Friday, September 14, 2018

Pelicans at the Lake?

I've seen just about every kind of critter common in this part of the U.S. but I have never seen a pelican in these parts before. I should have at least attempted to take a picture, but as someone who has spent a lot of time on the ocean and lived near it, I know a flock of pelicans when I see one, and last night I saw one heading north, seven birds in total.

Was I mistaken? Could it have been another large bird? I'm very familiar with the few large species of birds in the area, Canadian geese, eagles, hawks, buzzards, and blue heron , but these birds were certainly not any of those. I only saw them as they flew almost directly over head about two hundred feet, but the underside wing coloring, the shear wing span, and of course their distinctive head was unmistakable. They looked like this:

A quick check on the Audubon society's web page confirmed that what I'd seen was indeed American White Pelicans. Pelicans. At the Lake?  Yes.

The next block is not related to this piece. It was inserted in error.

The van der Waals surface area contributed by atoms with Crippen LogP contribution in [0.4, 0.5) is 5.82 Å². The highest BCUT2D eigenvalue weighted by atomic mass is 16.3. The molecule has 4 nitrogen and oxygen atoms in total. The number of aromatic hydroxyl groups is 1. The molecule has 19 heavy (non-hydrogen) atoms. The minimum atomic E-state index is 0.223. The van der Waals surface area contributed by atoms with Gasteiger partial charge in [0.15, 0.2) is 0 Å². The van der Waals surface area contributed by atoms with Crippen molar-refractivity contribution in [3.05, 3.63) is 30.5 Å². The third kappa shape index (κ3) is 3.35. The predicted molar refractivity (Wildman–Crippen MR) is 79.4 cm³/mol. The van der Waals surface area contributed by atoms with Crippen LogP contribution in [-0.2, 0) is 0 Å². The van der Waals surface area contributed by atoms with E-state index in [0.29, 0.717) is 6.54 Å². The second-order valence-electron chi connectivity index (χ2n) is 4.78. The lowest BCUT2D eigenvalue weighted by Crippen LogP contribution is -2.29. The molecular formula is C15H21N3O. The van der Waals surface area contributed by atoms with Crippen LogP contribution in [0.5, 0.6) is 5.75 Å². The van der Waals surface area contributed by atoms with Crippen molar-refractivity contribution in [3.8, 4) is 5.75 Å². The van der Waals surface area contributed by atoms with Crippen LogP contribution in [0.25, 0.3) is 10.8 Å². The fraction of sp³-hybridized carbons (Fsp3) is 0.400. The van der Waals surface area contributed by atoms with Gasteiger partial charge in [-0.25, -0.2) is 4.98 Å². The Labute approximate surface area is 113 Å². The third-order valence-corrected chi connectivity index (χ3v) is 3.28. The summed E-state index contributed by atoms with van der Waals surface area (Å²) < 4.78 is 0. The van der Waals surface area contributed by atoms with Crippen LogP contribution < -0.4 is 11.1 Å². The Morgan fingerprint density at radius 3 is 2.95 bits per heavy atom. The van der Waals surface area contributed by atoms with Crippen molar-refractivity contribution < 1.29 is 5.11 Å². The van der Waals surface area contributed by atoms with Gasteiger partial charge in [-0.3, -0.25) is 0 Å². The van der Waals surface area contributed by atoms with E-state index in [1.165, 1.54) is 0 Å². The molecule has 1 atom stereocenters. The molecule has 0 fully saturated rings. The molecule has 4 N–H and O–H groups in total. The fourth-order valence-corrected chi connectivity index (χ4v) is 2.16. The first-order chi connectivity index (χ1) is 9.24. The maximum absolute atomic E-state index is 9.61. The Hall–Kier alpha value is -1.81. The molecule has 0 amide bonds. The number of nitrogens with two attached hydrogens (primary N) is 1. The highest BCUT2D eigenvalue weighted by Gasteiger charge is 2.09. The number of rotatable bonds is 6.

The Audubon Society has a map of their territory.

The grey area, which includes the Lake of the Ozarks (barely) is where white pelicans are listed as "common migration", but apparently small groups of "wandering" pelicans can go just about anywhere. The birds I saw were indeed heading north by northeast and didn't appear to have any intention of stopping. Is it odd they would be heading to breeding grounds this time of year?

Interestingly enough, the Audubon's website has territory projection map that shows the range of these birds increasing due to climate change.